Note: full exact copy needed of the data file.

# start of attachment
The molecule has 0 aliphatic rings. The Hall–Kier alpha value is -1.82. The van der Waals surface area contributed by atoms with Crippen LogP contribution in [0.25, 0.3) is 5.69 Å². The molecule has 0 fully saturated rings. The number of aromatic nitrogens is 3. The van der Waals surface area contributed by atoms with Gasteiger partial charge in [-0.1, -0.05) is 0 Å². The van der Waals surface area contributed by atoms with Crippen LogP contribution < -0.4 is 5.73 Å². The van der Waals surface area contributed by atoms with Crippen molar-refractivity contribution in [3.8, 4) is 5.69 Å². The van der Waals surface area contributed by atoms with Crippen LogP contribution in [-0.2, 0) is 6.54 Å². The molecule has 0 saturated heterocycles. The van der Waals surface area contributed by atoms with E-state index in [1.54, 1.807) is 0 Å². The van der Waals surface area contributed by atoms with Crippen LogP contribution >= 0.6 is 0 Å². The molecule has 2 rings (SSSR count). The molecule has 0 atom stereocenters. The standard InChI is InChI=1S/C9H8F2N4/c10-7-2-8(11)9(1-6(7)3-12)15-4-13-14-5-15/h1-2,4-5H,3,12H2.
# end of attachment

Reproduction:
The molecule has 0 aliphatic rings. The Hall–Kier alpha value is -1.82. The van der Waals surface area contributed by atoms with Crippen LogP contribution in [0.25, 0.3) is 5.69 Å². The molecule has 0 fully saturated rings. The number of aromatic nitrogens is 3. The van der Waals surface area contributed by atoms with Gasteiger partial charge in [-0.1, -0.05) is 0 Å². The van der Waals surface area contributed by atoms with Crippen LogP contribution < -0.4 is 5.73 Å². The van der Waals surface area contributed by atoms with Crippen molar-refractivity contribution in [3.8, 4) is 5.69 Å². The van der Waals surface area contributed by atoms with Crippen LogP contribution in [-0.2, 0) is 6.54 Å². The molecule has 0 saturated heterocycles. The van der Waals surface area contributed by atoms with E-state index in [1.54, 1.807) is 0 Å². The van der Waals surface area contributed by atoms with Crippen LogP contribution >= 0.6 is 0 Å². The molecule has 2 rings (SSSR count). The molecule has 0 atom stereocenters. The standard InChI is InChI=1S/C9H8F2N4/c10-7-2-8(11)9(1-6(7)3-12)15-4-13-14-5-15/h1-2,4-5H,3,12H2.